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Report Estimates Enormous Economic Value of Living Elephants

When a young elephant dies at the hands of an ivory poacher, according to a recent report, the commercial loss to the tourism industry is more than $1.6 million–­–the amount the animal would have contributed to the economy had it lived a full and happy life. The report, published by the David Sheldrick Wildlife Trust’s...

When a young elephant dies at the hands of an ivory poacher, according to a recent report, the commercial loss to the tourism industry is more than $1.6 million–­–the amount the animal would have contributed to the economy had it lived a full and happy life.

The report, published by the David Sheldrick Wildlife Trust’s (DSWT) “iworry” wildlife awareness campaign, describes the tremendous value that an elephant adds to tourism over many decades. It compares this to the relatively small one-off sum of $21,000 that ivory traders earn from the tusks­ of an elephant.

According to this report, in financial terms, a living elephant is as valuable as 76 dead elephants.

“Protecting elephants makes monetary sense,” says Rob Brandford, director of the iworry campaign. “Data of this type can be used to show that elephant conservation is a far more viable economic proposition than the ivory trade. It’s a powerful incentive to the decision makers in charge of our natural resources to protect the species against rampant poaching.”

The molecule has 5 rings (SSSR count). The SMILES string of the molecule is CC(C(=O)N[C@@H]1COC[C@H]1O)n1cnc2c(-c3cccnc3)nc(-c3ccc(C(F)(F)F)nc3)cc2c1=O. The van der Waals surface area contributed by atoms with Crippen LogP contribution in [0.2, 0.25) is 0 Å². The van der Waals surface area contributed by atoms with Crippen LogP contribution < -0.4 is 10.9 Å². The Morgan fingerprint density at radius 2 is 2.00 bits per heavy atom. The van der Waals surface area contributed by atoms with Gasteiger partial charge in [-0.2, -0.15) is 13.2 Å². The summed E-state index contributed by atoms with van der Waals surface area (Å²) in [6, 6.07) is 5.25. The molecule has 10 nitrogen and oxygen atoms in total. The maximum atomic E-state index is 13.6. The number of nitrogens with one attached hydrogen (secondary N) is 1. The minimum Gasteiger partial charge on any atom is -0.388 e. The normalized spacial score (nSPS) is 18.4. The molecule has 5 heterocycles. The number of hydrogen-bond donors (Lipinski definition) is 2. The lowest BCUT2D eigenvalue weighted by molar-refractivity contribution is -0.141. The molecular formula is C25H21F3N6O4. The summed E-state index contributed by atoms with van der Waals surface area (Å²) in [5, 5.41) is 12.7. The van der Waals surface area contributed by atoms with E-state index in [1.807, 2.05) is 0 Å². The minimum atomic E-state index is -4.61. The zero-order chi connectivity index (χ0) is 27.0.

The Numbers

When viewed through the non-consumptive lens, a single elephant, alive, can contribute $22,966 to tourism per year, according to the report.

Elephants can live for up to 70 years, which amounts to an intrinsic value of more than $1.6 million over its lifetime.

The publication sourced these figures from a 1994 study by David Curry and Helen Moore. The study found that over a single elephant’s lifetime, it distributed a million dollars among a wide range of recipients: from airlines and travel companies to local economies.

Given that a decade had passed since the paper was published, the iworry report used the Consumer Price Index to account for inflation, arriving at a present day value of $1.6 million per elephant. It’s noted in the report that the figures are an estimate and should not be taken as definitive.

By tallying up all the ivory seizures reported to TRAFFIC (the Wildlife Trade Monitoring Network) between January and August 2014, the iworry analysis estimates from the total weight of confiscated tusks that 1,940 elephants were killed. (Not all poached ivory is confiscated, so this represents an estimated 10 percent of the total number of elephants slaughtered by poachers in Africa during this period.)

When considering the recorded number of elephants killed by poachers through August of this year, and comparing this to their lifelong intrinsic value to tourism, the slaughter of those 1,940 elephants has cost Africa’s tourism industry, local communities, and economies a total of $44,554,844 million.

Extrapolating to account for the unreported additional illegal ivory—the 90 percent—the total lost would potentially be a staggering $445,548,444.

Rangers carry confiscated ivory. Photo by David Sheldrick Wildlife Trust

The Wrong People Reap the Benefits

Revenues from the ivory trade currently benefit criminal gangs, corrupt military units, and terrorists groups such as Al Shabaab in Kenya and the Lord’s Resistance Army in Uganda and Sudan.